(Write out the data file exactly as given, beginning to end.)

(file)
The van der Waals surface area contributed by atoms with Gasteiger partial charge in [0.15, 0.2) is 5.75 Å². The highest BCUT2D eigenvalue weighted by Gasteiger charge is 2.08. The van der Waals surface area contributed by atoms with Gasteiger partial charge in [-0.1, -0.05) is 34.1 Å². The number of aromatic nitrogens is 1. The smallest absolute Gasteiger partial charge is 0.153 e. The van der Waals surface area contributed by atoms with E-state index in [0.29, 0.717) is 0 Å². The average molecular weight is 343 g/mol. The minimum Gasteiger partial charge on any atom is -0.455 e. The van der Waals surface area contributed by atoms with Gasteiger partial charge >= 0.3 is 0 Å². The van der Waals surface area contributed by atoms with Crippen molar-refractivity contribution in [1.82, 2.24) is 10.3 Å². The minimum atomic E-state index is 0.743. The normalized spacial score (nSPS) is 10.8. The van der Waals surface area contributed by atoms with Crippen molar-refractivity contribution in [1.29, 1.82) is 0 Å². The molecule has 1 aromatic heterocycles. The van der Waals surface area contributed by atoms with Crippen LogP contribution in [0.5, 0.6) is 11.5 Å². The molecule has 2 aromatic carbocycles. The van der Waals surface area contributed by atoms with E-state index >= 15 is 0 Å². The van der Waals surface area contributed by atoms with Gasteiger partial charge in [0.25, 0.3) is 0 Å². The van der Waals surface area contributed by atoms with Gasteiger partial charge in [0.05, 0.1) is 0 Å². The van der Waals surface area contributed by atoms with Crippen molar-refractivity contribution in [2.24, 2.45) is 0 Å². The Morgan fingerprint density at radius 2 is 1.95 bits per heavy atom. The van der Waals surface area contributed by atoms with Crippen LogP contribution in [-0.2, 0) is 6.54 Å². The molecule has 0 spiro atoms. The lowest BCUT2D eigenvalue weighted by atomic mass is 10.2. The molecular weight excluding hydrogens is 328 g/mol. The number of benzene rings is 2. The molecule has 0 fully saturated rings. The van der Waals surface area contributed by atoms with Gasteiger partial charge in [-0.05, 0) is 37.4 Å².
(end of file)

The van der Waals surface area contributed by atoms with Gasteiger partial charge in [0.15, 0.2) is 5.75 Å². The highest BCUT2D eigenvalue weighted by Gasteiger charge is 2.08. The van der Waals surface area contributed by atoms with Gasteiger partial charge in [-0.1, -0.05) is 34.1 Å². The number of aromatic nitrogens is 1. The smallest absolute Gasteiger partial charge is 0.153 e. The van der Waals surface area contributed by atoms with E-state index in [0.29, 0.717) is 0 Å². The average molecular weight is 343 g/mol. The minimum Gasteiger partial charge on any atom is -0.455 e. The van der Waals surface area contributed by atoms with Gasteiger partial charge >= 0.3 is 0 Å². The van der Waals surface area contributed by atoms with Crippen molar-refractivity contribution in [1.82, 2.24) is 10.3 Å². The minimum atomic E-state index is 0.743. The normalized spacial score (nSPS) is 10.8. The van der Waals surface area contributed by atoms with Crippen molar-refractivity contribution in [1.29, 1.82) is 0 Å². The molecule has 1 aromatic heterocycles. The van der Waals surface area contributed by atoms with Crippen LogP contribution in [0.5, 0.6) is 11.5 Å². The molecule has 2 aromatic carbocycles. The van der Waals surface area contributed by atoms with E-state index >= 15 is 0 Å². The van der Waals surface area contributed by atoms with Gasteiger partial charge in [0.25, 0.3) is 0 Å². The van der Waals surface area contributed by atoms with Gasteiger partial charge in [0.05, 0.1) is 0 Å². The van der Waals surface area contributed by atoms with Crippen molar-refractivity contribution in [2.24, 2.45) is 0 Å². The Morgan fingerprint density at radius 2 is 1.95 bits per heavy atom. The van der Waals surface area contributed by atoms with Crippen LogP contribution in [-0.2, 0) is 6.54 Å². The molecule has 0 spiro atoms. The lowest BCUT2D eigenvalue weighted by atomic mass is 10.2. The molecular weight excluding hydrogens is 328 g/mol. The number of benzene rings is 2. The molecule has 0 fully saturated rings. The van der Waals surface area contributed by atoms with Gasteiger partial charge in [-0.05, 0) is 37.4 Å².